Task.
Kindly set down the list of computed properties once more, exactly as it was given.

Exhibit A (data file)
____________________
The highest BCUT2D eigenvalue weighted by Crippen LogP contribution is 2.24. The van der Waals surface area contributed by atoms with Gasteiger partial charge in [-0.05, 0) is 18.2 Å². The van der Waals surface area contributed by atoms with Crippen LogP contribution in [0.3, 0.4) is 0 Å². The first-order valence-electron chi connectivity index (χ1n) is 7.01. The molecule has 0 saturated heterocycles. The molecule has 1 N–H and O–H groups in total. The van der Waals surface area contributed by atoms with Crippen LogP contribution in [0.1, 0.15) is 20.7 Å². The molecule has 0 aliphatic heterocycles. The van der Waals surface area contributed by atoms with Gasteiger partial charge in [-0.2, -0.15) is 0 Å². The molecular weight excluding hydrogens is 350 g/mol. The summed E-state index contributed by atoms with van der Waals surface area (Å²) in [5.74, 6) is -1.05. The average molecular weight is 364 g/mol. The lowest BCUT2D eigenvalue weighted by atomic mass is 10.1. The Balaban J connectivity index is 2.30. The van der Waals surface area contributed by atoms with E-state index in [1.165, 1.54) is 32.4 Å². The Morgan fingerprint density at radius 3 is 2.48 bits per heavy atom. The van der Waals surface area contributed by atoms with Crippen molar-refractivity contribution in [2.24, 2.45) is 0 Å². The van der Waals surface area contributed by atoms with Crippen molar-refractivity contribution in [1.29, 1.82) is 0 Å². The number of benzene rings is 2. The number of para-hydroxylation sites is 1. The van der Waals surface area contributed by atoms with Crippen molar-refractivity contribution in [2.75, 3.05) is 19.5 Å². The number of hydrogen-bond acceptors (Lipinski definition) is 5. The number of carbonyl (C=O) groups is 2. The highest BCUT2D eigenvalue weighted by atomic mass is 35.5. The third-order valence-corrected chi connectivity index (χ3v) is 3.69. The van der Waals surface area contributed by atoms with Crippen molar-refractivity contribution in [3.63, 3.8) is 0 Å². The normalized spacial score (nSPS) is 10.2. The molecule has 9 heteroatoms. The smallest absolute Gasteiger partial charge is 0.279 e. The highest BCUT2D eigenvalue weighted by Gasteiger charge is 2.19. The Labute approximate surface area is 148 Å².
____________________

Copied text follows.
The highest BCUT2D eigenvalue weighted by Crippen LogP contribution is 2.24. The van der Waals surface area contributed by atoms with Gasteiger partial charge in [-0.05, 0) is 18.2 Å². The van der Waals surface area contributed by atoms with Crippen LogP contribution in [0.3, 0.4) is 0 Å². The first-order valence-electron chi connectivity index (χ1n) is 7.01. The molecule has 0 saturated heterocycles. The molecule has 1 N–H and O–H groups in total. The van der Waals surface area contributed by atoms with Crippen LogP contribution in [0.1, 0.15) is 20.7 Å². The molecule has 0 aliphatic heterocycles. The van der Waals surface area contributed by atoms with Gasteiger partial charge in [-0.2, -0.15) is 0 Å². The molecular weight excluding hydrogens is 350 g/mol. The summed E-state index contributed by atoms with van der Waals surface area (Å²) in [5.74, 6) is -1.05. The average molecular weight is 364 g/mol. The lowest BCUT2D eigenvalue weighted by atomic mass is 10.1. The Balaban J connectivity index is 2.30. The van der Waals surface area contributed by atoms with E-state index in [1.165, 1.54) is 32.4 Å². The Morgan fingerprint density at radius 3 is 2.48 bits per heavy atom. The van der Waals surface area contributed by atoms with Crippen molar-refractivity contribution in [2.24, 2.45) is 0 Å². The van der Waals surface area contributed by atoms with Crippen molar-refractivity contribution in [1.29, 1.82) is 0 Å². The number of benzene rings is 2. The number of para-hydroxylation sites is 1. The van der Waals surface area contributed by atoms with Crippen molar-refractivity contribution in [2.75, 3.05) is 19.5 Å². The number of hydrogen-bond acceptors (Lipinski definition) is 5. The number of carbonyl (C=O) groups is 2. The highest BCUT2D eigenvalue weighted by atomic mass is 35.5. The third-order valence-corrected chi connectivity index (χ3v) is 3.69. The van der Waals surface area contributed by atoms with Crippen molar-refractivity contribution in [3.63, 3.8) is 0 Å². The normalized spacial score (nSPS) is 10.2. The molecule has 9 heteroatoms. The smallest absolute Gasteiger partial charge is 0.279 e. The highest BCUT2D eigenvalue weighted by Gasteiger charge is 2.19. The Labute approximate surface area is 148 Å².